by Bob Unruh, WND:
Critics of Republican presidential primary front-runner and billionaire Donald Trump, not having encountered his type of self-reliant, self-funded, brash and blunt candidacy, have taken to lobbing challenges to his ballot access to oppose him.
Unsuccessfully, so far.
But analysts do point out that getting the GOP nomination actually is a laborious process of lining up dozens, then hundreds, then thousands of delegates who are party faithful, and they wonder if the earthquake-generating candidate can establish the foot soldier network to do that.
One of the complaints to Trump’s ballot status happened in New Hampshire, where a former state Republican Party executive, Fergus Cullen, claimed Trump should not be allowed on the GOP ballot for several reasons, including that Trump has a history of being a Democrat and independent, and Trump’s views, “expressed over decades, are inconsistent with the Republican Party platform and the Republican Party of New Hampshire’s Statement of Principles and By Laws.”
A report in WMUR explained that after a hearing “that lasted two minutes, the five-member commission voted unanimously that the challenge filed by Fergus Cullen was without merit.”
New Hampshire Ballot Commission Chairman Brad Cook described Cullen’s challenge as “grandstanding of the first order, and I didn’t appreciate it.”
“It was trying to make an editorial statement,” he said. “The commission – regardless of what anybody thinks of the merits or demerits, or the philosophy or anything about a candidate – our sole role is to figure out if a filing was legal and accurate.”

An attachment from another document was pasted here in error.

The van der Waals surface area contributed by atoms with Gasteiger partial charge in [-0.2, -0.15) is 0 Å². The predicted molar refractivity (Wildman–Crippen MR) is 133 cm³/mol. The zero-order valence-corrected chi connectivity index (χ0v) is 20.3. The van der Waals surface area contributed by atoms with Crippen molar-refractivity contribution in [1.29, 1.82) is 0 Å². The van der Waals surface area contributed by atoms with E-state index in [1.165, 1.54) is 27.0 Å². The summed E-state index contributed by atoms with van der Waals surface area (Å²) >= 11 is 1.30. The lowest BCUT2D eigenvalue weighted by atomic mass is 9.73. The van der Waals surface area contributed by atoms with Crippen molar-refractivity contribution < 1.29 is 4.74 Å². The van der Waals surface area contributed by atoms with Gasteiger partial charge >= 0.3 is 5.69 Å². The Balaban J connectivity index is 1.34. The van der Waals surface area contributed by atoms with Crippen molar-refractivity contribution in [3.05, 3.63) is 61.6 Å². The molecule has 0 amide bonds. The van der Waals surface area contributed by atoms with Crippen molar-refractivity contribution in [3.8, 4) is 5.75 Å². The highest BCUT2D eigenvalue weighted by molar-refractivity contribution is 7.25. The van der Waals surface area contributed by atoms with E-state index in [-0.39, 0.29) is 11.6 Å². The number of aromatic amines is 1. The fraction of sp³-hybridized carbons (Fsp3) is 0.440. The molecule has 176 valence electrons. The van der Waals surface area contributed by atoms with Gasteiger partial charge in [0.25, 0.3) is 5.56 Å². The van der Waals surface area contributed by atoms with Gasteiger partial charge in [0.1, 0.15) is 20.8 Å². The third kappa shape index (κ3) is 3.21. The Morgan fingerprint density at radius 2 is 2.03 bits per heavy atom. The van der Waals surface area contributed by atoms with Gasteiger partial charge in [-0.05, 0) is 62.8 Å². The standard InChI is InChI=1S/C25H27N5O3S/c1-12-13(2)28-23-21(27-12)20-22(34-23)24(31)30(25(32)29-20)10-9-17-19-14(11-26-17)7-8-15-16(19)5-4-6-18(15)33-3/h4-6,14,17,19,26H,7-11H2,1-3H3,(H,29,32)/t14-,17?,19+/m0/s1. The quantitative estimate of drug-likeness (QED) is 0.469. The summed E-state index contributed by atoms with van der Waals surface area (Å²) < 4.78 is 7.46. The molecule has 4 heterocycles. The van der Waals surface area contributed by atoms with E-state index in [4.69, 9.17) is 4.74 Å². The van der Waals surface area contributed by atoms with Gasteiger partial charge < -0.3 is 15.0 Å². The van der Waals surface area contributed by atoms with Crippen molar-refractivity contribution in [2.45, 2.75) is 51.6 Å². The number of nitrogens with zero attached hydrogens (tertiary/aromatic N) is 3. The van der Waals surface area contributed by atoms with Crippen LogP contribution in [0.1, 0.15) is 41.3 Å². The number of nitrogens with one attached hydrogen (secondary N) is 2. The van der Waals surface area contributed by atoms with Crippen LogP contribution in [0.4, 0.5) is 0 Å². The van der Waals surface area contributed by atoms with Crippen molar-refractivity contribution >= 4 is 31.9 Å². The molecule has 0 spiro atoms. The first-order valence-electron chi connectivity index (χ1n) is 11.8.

There was another challenge mounted in South Carolina, right about the time of the first GOP presidential debate when Trump refused to promise he would not leave the party and stage a third-party run. He has since stated he’s committed to the party.
At the time, according to Political Insider, GOP officials called for all candidates to affirm they would support the “nominees and platform of the Republican Party” in the 2016 election.
Trump originally said he wouldn’t want to run as a third-party candidate but needed to option to ensure he was treated fairly by the GOP during the primary season. He later said his plans did not include any such departure from the party.
There even was the report this week from the Christian Times Newspaper that said it learned several states “have all REMOVED Trump’s name from their state’s upcoming Republican primaries.”
“Election judges in Iowa, New Hampshire, Nevada, North Carolina, and Florida all allegedly forwarded messages to the Trump campaign on Wednesday informing the Republican front-runner that his candidacy was invalid per state laws,” the report said.
“If not resolved by February 1st, Trump’s campaign for the Republican nomination is effectively over.”
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